Two Cheers for “What About …?”
People often condemn “whataboutism“: “responding to an accusation or difficult question by making a counteraccusation or raising a different issue.” And there’s much to that condemnation is some situations. If my favorite politician Walter is exposed for having taken bribes, and my response is, “What about the politician Christopher on the other side who also took bribes?,” the answer is that it doesn’t matter: My guy Walter is still corrupt. Even if the argument exposes the media for covering one politician’s bribetaking more than the others (or exposes others for their hypocrisy), Walter nonetheless remains corrupt.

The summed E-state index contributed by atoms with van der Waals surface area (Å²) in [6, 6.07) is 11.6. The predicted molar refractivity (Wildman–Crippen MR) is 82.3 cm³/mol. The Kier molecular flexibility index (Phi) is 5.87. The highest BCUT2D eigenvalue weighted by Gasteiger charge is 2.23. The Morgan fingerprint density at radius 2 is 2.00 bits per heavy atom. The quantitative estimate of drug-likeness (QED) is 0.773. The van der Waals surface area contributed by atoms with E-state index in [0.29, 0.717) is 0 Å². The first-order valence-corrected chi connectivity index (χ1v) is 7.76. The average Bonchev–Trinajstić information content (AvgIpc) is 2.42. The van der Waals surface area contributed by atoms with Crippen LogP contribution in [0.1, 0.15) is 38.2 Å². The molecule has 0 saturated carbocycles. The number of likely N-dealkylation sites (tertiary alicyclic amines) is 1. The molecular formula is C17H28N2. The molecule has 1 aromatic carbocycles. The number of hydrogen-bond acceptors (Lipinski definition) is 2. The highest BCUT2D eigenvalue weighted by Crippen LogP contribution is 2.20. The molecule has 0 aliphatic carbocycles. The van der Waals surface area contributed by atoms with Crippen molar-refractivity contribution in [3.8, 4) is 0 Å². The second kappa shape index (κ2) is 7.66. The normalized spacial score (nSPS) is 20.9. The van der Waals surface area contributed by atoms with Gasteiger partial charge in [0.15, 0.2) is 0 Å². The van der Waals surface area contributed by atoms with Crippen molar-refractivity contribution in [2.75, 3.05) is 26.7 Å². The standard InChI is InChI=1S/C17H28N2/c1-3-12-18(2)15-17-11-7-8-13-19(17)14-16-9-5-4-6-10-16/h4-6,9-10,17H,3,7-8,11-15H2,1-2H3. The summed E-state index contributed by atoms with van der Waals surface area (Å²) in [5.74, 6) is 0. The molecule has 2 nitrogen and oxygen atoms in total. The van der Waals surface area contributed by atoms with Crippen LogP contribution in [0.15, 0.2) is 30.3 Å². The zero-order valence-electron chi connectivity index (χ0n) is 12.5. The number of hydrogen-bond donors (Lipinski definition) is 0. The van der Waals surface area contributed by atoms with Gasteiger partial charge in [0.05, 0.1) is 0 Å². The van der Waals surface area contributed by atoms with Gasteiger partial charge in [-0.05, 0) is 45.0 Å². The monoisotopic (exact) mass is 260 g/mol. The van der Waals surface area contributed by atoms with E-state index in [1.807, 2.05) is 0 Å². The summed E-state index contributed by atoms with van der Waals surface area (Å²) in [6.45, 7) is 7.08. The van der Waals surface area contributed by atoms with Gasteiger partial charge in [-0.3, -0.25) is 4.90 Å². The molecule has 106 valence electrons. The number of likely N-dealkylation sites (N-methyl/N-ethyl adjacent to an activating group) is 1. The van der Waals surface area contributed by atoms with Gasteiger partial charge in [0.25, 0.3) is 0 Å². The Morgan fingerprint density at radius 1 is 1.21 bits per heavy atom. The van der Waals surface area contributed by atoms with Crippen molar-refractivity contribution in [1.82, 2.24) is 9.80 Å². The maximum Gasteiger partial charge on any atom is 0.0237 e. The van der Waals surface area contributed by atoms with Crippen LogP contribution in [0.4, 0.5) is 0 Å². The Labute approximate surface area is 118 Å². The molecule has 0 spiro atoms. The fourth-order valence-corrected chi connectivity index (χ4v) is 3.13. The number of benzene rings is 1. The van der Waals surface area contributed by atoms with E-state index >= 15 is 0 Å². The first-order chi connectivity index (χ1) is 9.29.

But that makes particular sense when the accusation really is of clear misbehavior. Let’s say the underlying question is quite contested: Say, for instance, that Judge Walter is faulted because the judge’s spouse is involved in controversial politics, or because the judge was hobnobbing with politicians, or because the judge spoke to an ideological group. That’s not against any clear defined rule: The Code of Conduct for federal judges, for instance, forbidns “political activity” by judges, but doesn’t define the term (other than prohibiting some specific kinds of such activity), and has an exception for various “law-related pursuits and civic, charitable, educational, religious, social, financial, fiduciary,
Article from Reason.com